From 1983 to 1998, Mother’s Cookies released baseball cards both in their cookie packaging and as stadium giveaways. I, as any kid would, believed the these were universal but discussing on Twitter this summer has shown that they’re anything but. This was a distinctly West Coast release of a West Coast brand* which made cards from San Diego to Seattle and East as far as Houston and Minneapolis.
*Formed in Oakland in 1914. My grandfather used to tell stories about being able to go to the factory and fill a pillowcase with broken, unsuitable for retail, cookies for a quarter. By the 1990s it was no longer owned locally although production was still in Oakland until it got subsumed by Kellogg’s and wiped out by the financial crisis in the 2000s (RIP Flaky Flix, my personal favorite). In the 1950s Mother’s also made PCL baseball cards—a completely different beast and project than the 1980s/90s cards in this post. They also released a Presidents set in 1992.
The cards were quite nice. Some of the early Giants releases in 1983 and 1984 were different but, until 1997, the basic design was simple and elegant. A nice glossy full-bleed photograph—sometimes action but most of the time a classic baseball pose showing off the stadium in the background. Crisp white card stock with rounded corners—probably the most distinct design element. Just the player name and team in small Helvetica Bold text. The early cards often used the team logotype—a really nice design touch I wish Mother’s had kept—instead of Helvetica and 1986 had script lettering instead, but starting in 1987 the design was unchanged for a complete decade. And for good reason; it was pretty much perfect.
Aside from the stadium giveaways you could find single cards in cookie packages. I seem to recall them only in the bags of Iced Animal Crackers but that might only be what I managed to convince my mom to buy. These cards were typically part of four or eight card player-specific sets. Until the early 1990s I only found either Giants or A’s cards—suggesting that Mother’s produced their inserts to cater to the region the cookies would be sold in. In the early 90s Mother’s must’ve simplified their production and I started to find cards of the Griffeys, Nolan Ryan (three different sets for 5000Ks, Seven No-hitters, and 300 wins), and even Tim Salmon instead of local stars.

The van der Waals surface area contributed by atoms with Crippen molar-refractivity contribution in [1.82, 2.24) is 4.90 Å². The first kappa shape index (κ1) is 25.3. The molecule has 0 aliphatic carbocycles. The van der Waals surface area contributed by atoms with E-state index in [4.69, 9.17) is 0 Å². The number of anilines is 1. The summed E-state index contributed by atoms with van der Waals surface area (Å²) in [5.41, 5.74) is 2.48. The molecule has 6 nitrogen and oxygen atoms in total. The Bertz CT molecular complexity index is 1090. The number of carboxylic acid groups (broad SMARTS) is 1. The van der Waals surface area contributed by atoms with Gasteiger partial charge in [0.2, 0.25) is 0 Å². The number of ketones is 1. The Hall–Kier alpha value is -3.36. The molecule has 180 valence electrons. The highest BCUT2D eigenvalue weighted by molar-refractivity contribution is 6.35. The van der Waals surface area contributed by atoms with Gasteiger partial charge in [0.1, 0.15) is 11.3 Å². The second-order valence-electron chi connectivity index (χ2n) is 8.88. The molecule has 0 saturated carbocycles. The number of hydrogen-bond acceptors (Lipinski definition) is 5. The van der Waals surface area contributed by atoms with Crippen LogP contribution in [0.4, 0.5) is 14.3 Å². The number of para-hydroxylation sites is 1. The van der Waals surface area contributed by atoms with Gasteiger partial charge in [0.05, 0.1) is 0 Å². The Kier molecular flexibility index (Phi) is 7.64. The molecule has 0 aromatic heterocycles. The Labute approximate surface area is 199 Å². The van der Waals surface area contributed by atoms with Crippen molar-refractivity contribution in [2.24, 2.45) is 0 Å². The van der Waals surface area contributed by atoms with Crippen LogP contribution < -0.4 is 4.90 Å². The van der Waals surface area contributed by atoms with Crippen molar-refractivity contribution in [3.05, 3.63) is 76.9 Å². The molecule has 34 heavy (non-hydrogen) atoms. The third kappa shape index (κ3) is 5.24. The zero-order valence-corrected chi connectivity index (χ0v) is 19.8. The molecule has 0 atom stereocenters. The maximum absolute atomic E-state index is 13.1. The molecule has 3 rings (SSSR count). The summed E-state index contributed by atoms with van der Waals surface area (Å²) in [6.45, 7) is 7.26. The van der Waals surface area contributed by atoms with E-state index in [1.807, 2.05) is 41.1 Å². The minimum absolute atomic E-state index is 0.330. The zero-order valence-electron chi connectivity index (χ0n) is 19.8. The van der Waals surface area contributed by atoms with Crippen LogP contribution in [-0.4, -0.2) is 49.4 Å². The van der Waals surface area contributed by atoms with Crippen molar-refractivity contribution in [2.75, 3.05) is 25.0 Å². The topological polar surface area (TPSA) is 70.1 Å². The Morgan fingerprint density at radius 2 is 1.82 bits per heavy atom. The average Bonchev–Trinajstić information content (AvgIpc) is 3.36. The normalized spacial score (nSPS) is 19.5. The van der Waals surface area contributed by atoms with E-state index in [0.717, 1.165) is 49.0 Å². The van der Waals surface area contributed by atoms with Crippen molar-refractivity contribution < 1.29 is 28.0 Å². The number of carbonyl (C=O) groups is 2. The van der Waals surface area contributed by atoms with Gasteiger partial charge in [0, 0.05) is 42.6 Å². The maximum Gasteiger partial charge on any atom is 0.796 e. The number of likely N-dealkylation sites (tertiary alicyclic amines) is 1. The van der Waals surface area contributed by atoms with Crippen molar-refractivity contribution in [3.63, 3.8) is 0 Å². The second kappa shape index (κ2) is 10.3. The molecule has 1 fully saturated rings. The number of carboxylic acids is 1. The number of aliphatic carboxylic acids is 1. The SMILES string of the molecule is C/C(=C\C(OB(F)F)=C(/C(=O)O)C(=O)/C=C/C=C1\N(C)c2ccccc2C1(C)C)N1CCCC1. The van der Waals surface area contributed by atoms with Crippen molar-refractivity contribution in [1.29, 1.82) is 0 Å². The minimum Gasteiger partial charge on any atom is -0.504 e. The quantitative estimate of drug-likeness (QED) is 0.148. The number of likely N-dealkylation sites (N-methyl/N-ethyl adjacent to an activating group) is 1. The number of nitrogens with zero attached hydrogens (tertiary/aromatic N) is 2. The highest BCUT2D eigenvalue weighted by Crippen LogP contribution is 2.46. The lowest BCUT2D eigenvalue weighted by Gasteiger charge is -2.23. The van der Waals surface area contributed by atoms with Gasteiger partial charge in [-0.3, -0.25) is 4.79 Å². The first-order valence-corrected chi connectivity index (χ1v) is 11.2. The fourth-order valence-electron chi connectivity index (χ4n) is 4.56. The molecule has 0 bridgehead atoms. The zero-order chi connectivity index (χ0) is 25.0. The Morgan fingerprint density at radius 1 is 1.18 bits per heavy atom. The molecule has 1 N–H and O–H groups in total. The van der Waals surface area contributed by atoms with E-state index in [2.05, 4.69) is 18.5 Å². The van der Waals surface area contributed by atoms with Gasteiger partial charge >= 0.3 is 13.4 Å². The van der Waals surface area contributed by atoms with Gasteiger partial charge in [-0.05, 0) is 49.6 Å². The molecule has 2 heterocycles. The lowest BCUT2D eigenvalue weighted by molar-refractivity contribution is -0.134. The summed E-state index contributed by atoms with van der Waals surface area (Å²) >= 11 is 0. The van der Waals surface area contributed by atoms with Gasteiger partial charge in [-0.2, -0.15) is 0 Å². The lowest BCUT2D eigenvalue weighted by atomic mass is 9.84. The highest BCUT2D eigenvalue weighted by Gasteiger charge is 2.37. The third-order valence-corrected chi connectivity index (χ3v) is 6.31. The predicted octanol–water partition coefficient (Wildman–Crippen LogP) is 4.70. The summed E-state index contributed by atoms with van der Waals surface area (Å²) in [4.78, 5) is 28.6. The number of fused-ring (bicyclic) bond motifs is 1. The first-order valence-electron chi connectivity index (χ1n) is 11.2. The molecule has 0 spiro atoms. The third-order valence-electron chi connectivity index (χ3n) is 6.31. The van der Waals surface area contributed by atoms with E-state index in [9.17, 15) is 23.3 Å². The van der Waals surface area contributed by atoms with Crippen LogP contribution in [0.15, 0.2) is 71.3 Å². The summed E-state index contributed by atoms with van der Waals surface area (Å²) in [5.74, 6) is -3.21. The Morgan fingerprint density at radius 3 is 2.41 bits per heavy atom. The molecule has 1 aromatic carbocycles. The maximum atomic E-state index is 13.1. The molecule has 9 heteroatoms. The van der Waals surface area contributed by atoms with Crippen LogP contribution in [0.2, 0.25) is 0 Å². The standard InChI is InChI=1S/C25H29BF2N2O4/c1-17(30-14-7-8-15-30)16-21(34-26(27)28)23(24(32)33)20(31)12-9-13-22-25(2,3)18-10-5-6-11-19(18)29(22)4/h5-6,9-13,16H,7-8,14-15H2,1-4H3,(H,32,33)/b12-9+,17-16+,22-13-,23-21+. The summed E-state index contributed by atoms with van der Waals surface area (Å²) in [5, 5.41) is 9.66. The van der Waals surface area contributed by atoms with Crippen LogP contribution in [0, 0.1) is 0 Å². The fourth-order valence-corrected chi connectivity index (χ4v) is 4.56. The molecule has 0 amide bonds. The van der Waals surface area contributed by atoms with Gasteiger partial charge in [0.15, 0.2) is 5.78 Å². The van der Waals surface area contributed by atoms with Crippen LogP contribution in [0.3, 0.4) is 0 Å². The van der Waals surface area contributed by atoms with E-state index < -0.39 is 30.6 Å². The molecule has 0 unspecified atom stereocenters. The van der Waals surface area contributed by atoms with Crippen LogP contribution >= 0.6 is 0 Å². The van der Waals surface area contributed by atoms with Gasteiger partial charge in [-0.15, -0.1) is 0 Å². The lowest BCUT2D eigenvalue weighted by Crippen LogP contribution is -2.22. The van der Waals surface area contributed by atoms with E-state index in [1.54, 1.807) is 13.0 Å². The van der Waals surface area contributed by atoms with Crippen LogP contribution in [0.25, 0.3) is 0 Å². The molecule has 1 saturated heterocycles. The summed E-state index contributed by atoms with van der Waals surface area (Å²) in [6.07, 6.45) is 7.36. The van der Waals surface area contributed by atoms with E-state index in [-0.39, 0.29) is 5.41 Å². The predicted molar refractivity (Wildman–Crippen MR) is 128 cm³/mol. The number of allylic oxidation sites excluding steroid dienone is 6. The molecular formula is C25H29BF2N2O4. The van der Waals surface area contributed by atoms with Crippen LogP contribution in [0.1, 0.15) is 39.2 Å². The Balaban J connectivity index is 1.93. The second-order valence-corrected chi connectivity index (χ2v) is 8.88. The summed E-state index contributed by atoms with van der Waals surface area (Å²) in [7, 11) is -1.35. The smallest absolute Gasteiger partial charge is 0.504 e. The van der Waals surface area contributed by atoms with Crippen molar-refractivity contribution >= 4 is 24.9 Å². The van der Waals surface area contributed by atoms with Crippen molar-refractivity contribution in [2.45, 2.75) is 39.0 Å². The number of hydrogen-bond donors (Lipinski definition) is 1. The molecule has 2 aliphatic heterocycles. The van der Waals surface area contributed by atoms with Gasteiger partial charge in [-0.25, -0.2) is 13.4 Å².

But it’s the stadium giveaways which I liked best. It was originally for kids only and I made sure to get to Candlestick HOURS early to ensure that I receive my packet of 20 cards. The sets are 28 cards and in the 80s you received a coupon you could redeem for eight more cards in the mail. Eight cards which you’d cross your fingers and hope for the correct ones to come back, It never worked out like that for me. I always got a random extra no-name or two—thankfully the stars were guaranteed in the 20 you got at the park—and all my early sets have a few holes where I’m missing someone like Mark Wasinger or the trainers.
That’s right, card 28 (and in some years, 27) might include all the coaches or the trainers or the broadcasters. Which was awesome since you never saw them on cards but they were important parts of the team too.
Then, in the early 90s Mother’s changed everything. It was wonderful. Instead of the frustration of the coupon you now received 28 cards in your pack. Not a complete set though. You got the base set of 20 plus eight copies of the same fringe player (or coaches or trainers, etc.). And right there on the outside of the package were instructions to go trade for your missing seven cards.
So for the hour or so before the game, the stands were crawling with kids calling out who they had and and who they needed. Young kids who were petrified of strangers suddenly came out of their shells. Older kids could coordinate more-complicated trades. The first year this happened I had to walk two very young kids through a three-way swap which completed all three of our sets. I don’t think they fully realized what I did until their sets were suddenly complete.
After the 1994 strike killed my card collecting habit the only set of cards I still collected were the Mother’s Cookies giveaway sets. Going to the games was fun. Trading with other kids—and eventually other adults once the kids-only aspect of the giveaway got dropped—was fantastic. It’s the rare giveaway which not only encourages fan interaction but also manages to capture the soul of the freebie. As I look at the current set of National Baseball Card Day promotions, it appears that the trading card day is not longer about actually trading cards. And that makes me sad.